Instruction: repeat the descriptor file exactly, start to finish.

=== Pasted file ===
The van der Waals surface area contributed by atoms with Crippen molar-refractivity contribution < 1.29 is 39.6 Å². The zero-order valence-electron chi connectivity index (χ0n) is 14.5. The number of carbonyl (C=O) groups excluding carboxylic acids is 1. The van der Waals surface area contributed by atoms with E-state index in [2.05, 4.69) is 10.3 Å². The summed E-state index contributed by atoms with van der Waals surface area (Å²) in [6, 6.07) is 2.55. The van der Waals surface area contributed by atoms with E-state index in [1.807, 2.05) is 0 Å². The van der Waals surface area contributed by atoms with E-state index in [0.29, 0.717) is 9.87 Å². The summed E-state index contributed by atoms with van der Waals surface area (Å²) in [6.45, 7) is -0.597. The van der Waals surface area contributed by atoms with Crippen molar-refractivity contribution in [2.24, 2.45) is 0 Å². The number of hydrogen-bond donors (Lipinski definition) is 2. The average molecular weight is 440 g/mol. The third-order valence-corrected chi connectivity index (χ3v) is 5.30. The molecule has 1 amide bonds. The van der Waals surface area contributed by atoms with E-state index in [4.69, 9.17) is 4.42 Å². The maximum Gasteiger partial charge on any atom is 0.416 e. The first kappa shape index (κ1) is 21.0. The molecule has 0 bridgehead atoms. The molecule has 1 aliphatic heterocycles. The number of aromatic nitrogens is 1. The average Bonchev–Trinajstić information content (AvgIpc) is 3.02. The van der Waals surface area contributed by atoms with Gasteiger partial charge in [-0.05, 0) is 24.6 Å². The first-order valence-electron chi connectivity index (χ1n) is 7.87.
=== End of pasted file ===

The van der Waals surface area contributed by atoms with Crippen molar-refractivity contribution < 1.29 is 39.6 Å². The zero-order valence-electron chi connectivity index (χ0n) is 14.5. The number of carbonyl (C=O) groups excluding carboxylic acids is 1. The van der Waals surface area contributed by atoms with E-state index in [2.05, 4.69) is 10.3 Å². The summed E-state index contributed by atoms with van der Waals surface area (Å²) in [6, 6.07) is 2.55. The van der Waals surface area contributed by atoms with E-state index in [1.807, 2.05) is 0 Å². The van der Waals surface area contributed by atoms with E-state index in [0.29, 0.717) is 9.87 Å². The summed E-state index contributed by atoms with van der Waals surface area (Å²) in [6.45, 7) is -0.597. The van der Waals surface area contributed by atoms with Crippen molar-refractivity contribution in [2.24, 2.45) is 0 Å². The number of hydrogen-bond donors (Lipinski definition) is 2. The average molecular weight is 440 g/mol. The third-order valence-corrected chi connectivity index (χ3v) is 5.30. The molecule has 1 amide bonds. The van der Waals surface area contributed by atoms with E-state index in [4.69, 9.17) is 4.42 Å². The maximum Gasteiger partial charge on any atom is 0.416 e. The first kappa shape index (κ1) is 21.0. The molecule has 0 bridgehead atoms. The molecule has 1 aliphatic heterocycles. The number of aromatic nitrogens is 1. The average Bonchev–Trinajstić information content (AvgIpc) is 3.02. The van der Waals surface area contributed by atoms with Gasteiger partial charge in [-0.05, 0) is 24.6 Å². The first-order valence-electron chi connectivity index (χ1n) is 7.87.